Stone Foundation

Started by Don_P, December 12, 2021, 10:07:04 AM

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A foundation question this morning made me realize we've been working on another "alternative" or at least kind of non typical foundation. We were called in by a local farm museum to reside the olf farmhouse... oh that it were so simple. There had been a change of use from residential to commercial in making it a museum. The sills and much framing is rotted or termite riddled, and the foundation was collapsing loose rubble stone. We decided it was easier to dig a full basement to get access to the sills and joists without removing the floors if possible. That work will be hidden underground but I needed the above ground portion to look period as much as possible, it also had to meet code. The below ground portion is a typical 12" block foundation on a spread footing all reinforced and grouted for a 7' backfill height, the deepest we were underground.

The above grade portion is where I talked to the building official, did one wall section and let him take a look, and then rolled on. I've done this in some form or fashion on a number of old work jobs but something similar would get approved for a new work crawlspace type of foundation I would expect. Code does approve rubblestone walls (uncoursed masonry) at 16" thick, read chapter 4 of the code for reference there. I was doing this atop 12" thick block walls so asked for a little latitude. We put a plywood back form on the inside face of the wall up to the sill. I worked with 2 mixes. In one wheelbarrow I had a batch of mortar that I laid the stone with, flush to the outer face of the 12" wall. Well bedded and laid ashlar (coursed bond) as much as the rough stone would allow. I then backfilled with concrete bag mix from the other wheelbarrow filling to the form and locking into the backside of the stone. I threw in rebar and welded wire mesh in places when the rocks allowed and we carried the vertical reinforcement from below up through the new sills, that is actually the biggest obstruction to full coursing but new work would give better placement options there.

This is the first trial wall section, you can see a blockout attached to the form that left a pocket for a new midspan girder under the floor (commercial is 100psf floor live load)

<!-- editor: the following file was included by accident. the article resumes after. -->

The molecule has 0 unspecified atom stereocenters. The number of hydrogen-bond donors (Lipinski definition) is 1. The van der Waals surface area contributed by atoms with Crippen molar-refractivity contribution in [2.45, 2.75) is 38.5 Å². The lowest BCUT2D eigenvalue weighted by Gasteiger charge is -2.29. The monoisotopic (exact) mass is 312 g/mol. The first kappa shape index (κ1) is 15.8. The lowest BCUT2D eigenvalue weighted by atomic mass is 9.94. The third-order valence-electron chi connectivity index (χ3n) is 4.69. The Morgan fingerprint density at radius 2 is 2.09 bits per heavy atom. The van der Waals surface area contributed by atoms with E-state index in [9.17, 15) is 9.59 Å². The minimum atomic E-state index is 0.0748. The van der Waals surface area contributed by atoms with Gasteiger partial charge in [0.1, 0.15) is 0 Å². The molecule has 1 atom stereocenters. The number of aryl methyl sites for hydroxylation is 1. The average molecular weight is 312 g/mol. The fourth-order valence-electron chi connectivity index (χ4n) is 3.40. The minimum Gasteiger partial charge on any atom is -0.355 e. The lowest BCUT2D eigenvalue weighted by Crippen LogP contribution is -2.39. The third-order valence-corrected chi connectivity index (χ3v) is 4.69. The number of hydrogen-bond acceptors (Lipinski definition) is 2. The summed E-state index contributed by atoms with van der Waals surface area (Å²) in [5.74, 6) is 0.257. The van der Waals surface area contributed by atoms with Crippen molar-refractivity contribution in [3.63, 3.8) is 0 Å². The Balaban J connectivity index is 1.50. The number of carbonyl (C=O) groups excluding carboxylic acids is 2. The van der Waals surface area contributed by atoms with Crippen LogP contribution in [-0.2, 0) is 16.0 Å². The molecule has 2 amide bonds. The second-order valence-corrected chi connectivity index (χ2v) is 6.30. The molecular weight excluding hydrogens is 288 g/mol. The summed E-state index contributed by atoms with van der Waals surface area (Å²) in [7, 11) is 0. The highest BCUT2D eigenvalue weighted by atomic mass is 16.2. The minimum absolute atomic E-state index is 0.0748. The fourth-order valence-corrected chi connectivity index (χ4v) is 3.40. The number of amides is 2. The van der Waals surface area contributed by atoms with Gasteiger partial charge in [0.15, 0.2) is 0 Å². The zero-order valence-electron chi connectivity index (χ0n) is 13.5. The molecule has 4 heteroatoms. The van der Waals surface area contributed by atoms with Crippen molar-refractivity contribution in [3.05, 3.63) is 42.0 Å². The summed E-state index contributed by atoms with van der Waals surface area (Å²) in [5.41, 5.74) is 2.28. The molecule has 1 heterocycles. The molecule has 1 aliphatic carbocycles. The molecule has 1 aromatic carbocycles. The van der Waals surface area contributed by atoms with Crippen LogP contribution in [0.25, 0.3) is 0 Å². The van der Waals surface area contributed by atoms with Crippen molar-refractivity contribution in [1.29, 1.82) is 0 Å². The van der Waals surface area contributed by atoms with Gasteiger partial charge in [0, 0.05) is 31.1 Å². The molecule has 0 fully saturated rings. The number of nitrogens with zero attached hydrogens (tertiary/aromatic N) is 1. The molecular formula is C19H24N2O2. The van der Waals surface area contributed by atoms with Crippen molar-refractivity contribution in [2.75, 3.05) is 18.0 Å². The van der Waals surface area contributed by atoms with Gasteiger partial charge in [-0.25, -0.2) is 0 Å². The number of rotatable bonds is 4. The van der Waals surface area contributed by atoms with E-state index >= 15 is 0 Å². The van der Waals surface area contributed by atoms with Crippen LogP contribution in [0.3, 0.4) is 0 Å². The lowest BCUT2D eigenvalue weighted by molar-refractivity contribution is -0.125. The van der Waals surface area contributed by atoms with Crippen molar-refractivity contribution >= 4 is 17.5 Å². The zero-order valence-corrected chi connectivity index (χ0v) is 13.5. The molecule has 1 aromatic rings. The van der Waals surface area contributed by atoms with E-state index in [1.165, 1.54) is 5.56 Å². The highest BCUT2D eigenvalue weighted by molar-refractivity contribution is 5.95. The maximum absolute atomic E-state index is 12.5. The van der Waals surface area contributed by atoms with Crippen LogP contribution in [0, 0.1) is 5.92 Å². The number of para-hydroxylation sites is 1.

This is where we got to last week, happily the weather stayed unseasonably warm for long enough for us to set up winter quarters in the basement, I'll find a 6" diameter rock before spring, collapse the temporary stovepipe and mortar in the rock and patch. Over the winter we'll work on final grade under there, subfloor drains, chimneys (I had to remove 2), etc, then hang the barrel stove from the floor joists and pour the slab. On pretty days we can get to the siding, remember the siding, that's where this all started :D

We brought the skid steer home and welded some cracks it has suffered digging the rock under there and dug for a bad leak deep under the seat. 4 hours later I had the part out, a nicked O ring on a safety solenoid... tomorrow its off to find O rings for every one I disturbed on the way in. I remember something about this from "Zen and the Art of Motorcycle Maintenance" :D

Anyway, if you are equally blessed with rocks and time, this is relatively slow but pretty cheap yet still gives full perimeter bracing and support. It is 4" thinner than true prescriptive but is approaching poured rather than stone masonry so I've had inspector approval several times. I've also just done the full 16" with an interior pour when not constrained to a thinner wall. More options :)


Stone foundations are not as reliable as concrete foundations because concrete can last up to 30 years. I try to use concrete wherever possible, its may be a little more expensive, but you get good quality. I live in a house I inherited from my parents. The parking lot in the garden is made of concrete but is over 35 years old, so I decided to update it. I turned to to remove the old concrete and pour new concrete. These guys did a great job.